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Genetic Variation in Inbreeding Depression in the Red Flour Beetle Tribolium castaneum
Leslie A. Pray and Charles J. Goodnight
Vol. 49, No. 1 (Feb., 1995), pp. 176-188
Published by: Society for the Study of Evolution
Stable URL: http://www.jstor.org/stable/2410303
Page Count: 13
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Inbreeding depression varies among species and among populations within a species. Few studies, however, have considered the extent to which inbreeding depression varies within a single population. We report on two experiments to provide evidence that inbreeding depression is genetically variable, such that within a single population some lineages suffer severe inbreeding depression, others suffer only mild inbreeding depression, and some lineages actually increase in phenotypic value at higher levels of inbreeding. We examine the effects of population structure on inbreeding depression for two traits in the first experiment (adult dry weight and female relative fitness), and for seven traits in the second experiment (female and male adult dry weight, female and male relative fitness, female and male developmental time, and egg-to-adult viability). In the first experiment, we collected data from 4 families within each of 38 lineages derived from a single ancestral stock population and maintained for four generations of full-sib mating. Both traits demonstrate significant inbreeding depression and provide evidence that even within a single lineage there is significant genetic variability in inbreeding depression. In the second experiment, we collected data from 5 replicates for each of 15 lineages derived from the same ancestral population used in the first experiment; these lineages were maintained for four generations of full-sib mating. We also collected data on outbred control beetles in each generation and incorporated these data into the analyses to account for environmental effects in an unbiased manner. All traits except female and male developmental time show significant inbreeding depression. All traits showing inbreeding depression are genetically variable in inbreeding depression, as is evident from a significant linear lineage-X-f component. For both experiments, the effect of population structure on inbreeding depression is further evident from the increasing amount of variation that can be explained by the models used to measure inbreeding depression when additional levels of population structure are included. Genetic variation in inbreeding depression has important implications for conservation biology and may be an important factor in mating-system evolution.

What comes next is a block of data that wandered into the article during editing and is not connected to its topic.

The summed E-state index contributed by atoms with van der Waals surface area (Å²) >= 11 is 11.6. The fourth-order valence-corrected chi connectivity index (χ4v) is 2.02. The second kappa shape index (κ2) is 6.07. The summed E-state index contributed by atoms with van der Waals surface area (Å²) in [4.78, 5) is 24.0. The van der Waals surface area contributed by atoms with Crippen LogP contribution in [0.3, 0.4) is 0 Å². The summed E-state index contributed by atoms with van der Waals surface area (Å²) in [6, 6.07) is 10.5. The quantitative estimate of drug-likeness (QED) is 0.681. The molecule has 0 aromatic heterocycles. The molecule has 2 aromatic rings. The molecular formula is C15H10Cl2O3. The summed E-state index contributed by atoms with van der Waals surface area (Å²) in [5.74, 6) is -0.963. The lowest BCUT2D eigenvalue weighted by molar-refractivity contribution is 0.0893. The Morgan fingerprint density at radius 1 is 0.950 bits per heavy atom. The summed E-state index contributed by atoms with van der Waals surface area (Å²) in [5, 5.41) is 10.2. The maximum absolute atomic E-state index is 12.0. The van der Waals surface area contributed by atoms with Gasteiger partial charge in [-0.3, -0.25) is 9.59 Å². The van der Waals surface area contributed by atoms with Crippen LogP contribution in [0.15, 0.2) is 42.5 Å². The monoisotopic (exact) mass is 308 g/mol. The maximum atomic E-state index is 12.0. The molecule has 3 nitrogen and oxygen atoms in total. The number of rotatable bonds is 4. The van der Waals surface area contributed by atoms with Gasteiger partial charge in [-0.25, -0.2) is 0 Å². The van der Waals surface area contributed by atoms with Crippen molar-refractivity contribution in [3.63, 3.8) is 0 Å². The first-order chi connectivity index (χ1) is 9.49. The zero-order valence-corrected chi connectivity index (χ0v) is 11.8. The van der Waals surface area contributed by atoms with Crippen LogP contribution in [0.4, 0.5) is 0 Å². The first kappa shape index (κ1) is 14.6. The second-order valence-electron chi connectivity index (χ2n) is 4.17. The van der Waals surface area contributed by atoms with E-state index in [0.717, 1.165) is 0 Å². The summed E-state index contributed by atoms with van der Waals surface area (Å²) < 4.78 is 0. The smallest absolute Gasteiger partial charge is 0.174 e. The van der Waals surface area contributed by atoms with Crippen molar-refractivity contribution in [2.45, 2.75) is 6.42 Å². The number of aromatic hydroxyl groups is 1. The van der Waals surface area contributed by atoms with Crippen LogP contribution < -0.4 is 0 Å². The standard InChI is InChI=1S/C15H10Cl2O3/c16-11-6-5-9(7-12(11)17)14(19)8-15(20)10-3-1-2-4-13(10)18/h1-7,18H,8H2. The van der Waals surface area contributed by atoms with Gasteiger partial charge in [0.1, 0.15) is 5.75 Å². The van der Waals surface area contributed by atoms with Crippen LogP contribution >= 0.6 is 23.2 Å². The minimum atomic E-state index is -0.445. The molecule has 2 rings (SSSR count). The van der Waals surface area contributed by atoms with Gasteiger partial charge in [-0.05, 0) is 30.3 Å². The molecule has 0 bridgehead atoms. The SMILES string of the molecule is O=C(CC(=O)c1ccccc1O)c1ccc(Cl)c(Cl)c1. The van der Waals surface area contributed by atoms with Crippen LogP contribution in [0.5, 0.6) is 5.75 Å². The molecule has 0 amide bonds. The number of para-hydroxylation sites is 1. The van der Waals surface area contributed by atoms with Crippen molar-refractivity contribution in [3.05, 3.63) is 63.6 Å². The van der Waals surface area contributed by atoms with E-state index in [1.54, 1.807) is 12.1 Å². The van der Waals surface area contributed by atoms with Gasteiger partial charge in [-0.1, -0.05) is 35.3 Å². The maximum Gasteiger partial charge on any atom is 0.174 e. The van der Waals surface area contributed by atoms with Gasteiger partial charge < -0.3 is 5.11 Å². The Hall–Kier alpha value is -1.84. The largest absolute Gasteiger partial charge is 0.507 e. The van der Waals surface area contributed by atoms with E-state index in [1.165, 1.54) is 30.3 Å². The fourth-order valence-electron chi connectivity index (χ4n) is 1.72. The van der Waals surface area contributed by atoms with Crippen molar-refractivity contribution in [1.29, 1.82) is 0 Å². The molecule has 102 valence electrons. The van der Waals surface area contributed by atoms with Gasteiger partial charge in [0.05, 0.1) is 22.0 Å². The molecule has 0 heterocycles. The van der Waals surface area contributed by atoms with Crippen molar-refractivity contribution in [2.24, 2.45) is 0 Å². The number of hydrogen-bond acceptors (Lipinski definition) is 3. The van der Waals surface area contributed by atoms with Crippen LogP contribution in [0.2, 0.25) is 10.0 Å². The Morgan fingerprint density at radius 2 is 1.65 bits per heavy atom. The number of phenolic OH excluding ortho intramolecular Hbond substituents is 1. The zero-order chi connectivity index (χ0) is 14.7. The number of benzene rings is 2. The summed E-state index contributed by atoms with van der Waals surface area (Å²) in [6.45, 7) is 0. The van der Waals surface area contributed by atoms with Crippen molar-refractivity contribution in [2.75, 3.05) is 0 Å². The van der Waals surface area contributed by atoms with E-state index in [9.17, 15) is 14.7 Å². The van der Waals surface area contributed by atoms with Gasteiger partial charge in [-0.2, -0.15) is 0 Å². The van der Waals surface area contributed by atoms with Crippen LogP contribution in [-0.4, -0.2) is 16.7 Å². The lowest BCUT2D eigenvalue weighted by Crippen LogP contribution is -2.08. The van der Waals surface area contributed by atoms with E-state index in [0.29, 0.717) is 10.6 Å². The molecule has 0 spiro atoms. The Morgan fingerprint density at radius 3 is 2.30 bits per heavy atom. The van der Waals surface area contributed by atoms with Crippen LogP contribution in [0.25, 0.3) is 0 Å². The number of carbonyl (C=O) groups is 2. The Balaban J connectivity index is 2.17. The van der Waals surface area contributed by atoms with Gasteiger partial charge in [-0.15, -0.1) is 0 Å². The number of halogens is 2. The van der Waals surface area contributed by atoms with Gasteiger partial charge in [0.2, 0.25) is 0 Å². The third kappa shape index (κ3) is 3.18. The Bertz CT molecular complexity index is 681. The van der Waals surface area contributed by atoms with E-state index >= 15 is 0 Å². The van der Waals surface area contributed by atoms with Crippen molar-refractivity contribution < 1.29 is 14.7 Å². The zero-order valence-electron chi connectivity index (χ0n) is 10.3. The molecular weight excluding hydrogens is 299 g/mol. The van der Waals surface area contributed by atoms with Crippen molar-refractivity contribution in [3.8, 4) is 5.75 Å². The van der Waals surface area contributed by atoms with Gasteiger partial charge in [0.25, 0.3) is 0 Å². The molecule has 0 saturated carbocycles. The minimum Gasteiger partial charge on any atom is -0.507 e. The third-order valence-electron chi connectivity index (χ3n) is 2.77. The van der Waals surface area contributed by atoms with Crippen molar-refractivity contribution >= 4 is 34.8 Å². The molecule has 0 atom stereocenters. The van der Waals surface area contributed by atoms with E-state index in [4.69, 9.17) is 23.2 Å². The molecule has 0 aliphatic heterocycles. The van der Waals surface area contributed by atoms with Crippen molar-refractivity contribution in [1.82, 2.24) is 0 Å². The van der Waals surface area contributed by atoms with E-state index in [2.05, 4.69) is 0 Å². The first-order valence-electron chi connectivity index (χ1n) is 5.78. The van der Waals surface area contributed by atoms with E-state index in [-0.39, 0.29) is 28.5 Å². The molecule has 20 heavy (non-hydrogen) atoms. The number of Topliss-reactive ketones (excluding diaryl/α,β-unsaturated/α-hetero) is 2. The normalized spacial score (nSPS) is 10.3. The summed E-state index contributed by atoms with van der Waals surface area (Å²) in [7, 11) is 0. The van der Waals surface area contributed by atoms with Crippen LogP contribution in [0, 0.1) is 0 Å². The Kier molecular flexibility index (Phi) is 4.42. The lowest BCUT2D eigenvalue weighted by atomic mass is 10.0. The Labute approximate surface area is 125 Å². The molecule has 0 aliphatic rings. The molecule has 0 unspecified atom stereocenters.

Evolution © 1995 Society for the Study of Evolution